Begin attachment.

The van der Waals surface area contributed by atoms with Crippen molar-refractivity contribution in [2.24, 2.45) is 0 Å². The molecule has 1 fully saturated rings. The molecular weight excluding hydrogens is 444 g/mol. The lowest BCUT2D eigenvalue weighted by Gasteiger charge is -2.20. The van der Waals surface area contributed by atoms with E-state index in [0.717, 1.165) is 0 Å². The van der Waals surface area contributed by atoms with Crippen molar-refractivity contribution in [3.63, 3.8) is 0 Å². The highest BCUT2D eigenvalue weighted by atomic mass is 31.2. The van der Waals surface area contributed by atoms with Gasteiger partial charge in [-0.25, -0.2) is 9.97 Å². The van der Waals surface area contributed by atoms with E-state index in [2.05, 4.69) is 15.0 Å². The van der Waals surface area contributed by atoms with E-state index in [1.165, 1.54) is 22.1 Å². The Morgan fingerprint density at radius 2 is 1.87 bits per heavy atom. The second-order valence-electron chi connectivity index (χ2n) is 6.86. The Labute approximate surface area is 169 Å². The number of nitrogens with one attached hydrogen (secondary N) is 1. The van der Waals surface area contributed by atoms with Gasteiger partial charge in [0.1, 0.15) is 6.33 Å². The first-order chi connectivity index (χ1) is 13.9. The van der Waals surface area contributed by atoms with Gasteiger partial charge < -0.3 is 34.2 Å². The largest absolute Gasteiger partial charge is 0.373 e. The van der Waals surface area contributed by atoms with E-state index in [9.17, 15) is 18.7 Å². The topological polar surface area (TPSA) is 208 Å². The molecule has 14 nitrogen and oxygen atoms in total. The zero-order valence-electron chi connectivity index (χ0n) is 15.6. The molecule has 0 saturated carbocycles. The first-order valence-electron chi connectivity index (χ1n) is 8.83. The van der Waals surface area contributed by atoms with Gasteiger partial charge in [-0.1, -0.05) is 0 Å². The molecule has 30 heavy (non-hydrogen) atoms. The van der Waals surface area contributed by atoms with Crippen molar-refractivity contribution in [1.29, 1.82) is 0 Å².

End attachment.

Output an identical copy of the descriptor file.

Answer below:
The van der Waals surface area contributed by atoms with Crippen molar-refractivity contribution in [2.24, 2.45) is 0 Å². The molecule has 1 fully saturated rings. The molecular weight excluding hydrogens is 444 g/mol. The lowest BCUT2D eigenvalue weighted by Gasteiger charge is -2.20. The van der Waals surface area contributed by atoms with E-state index in [0.717, 1.165) is 0 Å². The van der Waals surface area contributed by atoms with Crippen molar-refractivity contribution in [3.63, 3.8) is 0 Å². The highest BCUT2D eigenvalue weighted by atomic mass is 31.2. The van der Waals surface area contributed by atoms with Gasteiger partial charge in [-0.25, -0.2) is 9.97 Å². The van der Waals surface area contributed by atoms with E-state index in [2.05, 4.69) is 15.0 Å². The van der Waals surface area contributed by atoms with E-state index in [1.165, 1.54) is 22.1 Å². The Morgan fingerprint density at radius 2 is 1.87 bits per heavy atom. The second-order valence-electron chi connectivity index (χ2n) is 6.86. The Labute approximate surface area is 169 Å². The number of nitrogens with one attached hydrogen (secondary N) is 1. The van der Waals surface area contributed by atoms with Gasteiger partial charge in [0.1, 0.15) is 6.33 Å². The first-order chi connectivity index (χ1) is 13.9. The van der Waals surface area contributed by atoms with Gasteiger partial charge < -0.3 is 34.2 Å². The largest absolute Gasteiger partial charge is 0.373 e. The van der Waals surface area contributed by atoms with E-state index in [9.17, 15) is 18.7 Å². The topological polar surface area (TPSA) is 208 Å². The molecule has 14 nitrogen and oxygen atoms in total. The zero-order valence-electron chi connectivity index (χ0n) is 15.6. The molecule has 0 saturated carbocycles. The first-order valence-electron chi connectivity index (χ1n) is 8.83. The van der Waals surface area contributed by atoms with Gasteiger partial charge in [-0.1, -0.05) is 0 Å². The molecule has 30 heavy (non-hydrogen) atoms. The van der Waals surface area contributed by atoms with Crippen molar-refractivity contribution in [1.29, 1.82) is 0 Å².